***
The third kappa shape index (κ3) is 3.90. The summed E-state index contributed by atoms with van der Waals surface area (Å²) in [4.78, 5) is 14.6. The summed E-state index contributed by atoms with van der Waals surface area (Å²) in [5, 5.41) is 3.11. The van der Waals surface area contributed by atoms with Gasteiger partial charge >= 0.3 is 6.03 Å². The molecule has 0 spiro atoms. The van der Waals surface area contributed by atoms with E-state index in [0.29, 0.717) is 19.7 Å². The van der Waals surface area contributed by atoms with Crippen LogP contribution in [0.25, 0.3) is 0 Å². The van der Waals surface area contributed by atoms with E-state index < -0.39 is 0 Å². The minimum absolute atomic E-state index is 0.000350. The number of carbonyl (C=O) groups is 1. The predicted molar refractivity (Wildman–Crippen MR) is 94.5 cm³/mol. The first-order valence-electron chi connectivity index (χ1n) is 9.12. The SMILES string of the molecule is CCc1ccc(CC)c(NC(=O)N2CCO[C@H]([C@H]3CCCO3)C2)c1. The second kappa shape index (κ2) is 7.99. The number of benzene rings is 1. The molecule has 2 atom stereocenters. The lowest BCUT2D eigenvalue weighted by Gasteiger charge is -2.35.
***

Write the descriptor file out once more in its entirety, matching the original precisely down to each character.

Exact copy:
The third kappa shape index (κ3) is 3.90. The summed E-state index contributed by atoms with van der Waals surface area (Å²) in [4.78, 5) is 14.6. The summed E-state index contributed by atoms with van der Waals surface area (Å²) in [5, 5.41) is 3.11. The van der Waals surface area contributed by atoms with Gasteiger partial charge >= 0.3 is 6.03 Å². The molecule has 0 spiro atoms. The van der Waals surface area contributed by atoms with E-state index in [0.29, 0.717) is 19.7 Å². The van der Waals surface area contributed by atoms with Crippen LogP contribution in [0.25, 0.3) is 0 Å². The van der Waals surface area contributed by atoms with E-state index < -0.39 is 0 Å². The minimum absolute atomic E-state index is 0.000350. The number of carbonyl (C=O) groups is 1. The predicted molar refractivity (Wildman–Crippen MR) is 94.5 cm³/mol. The first-order valence-electron chi connectivity index (χ1n) is 9.12. The SMILES string of the molecule is CCc1ccc(CC)c(NC(=O)N2CCO[C@H]([C@H]3CCCO3)C2)c1. The second kappa shape index (κ2) is 7.99. The number of benzene rings is 1. The molecule has 2 atom stereocenters. The lowest BCUT2D eigenvalue weighted by Gasteiger charge is -2.35.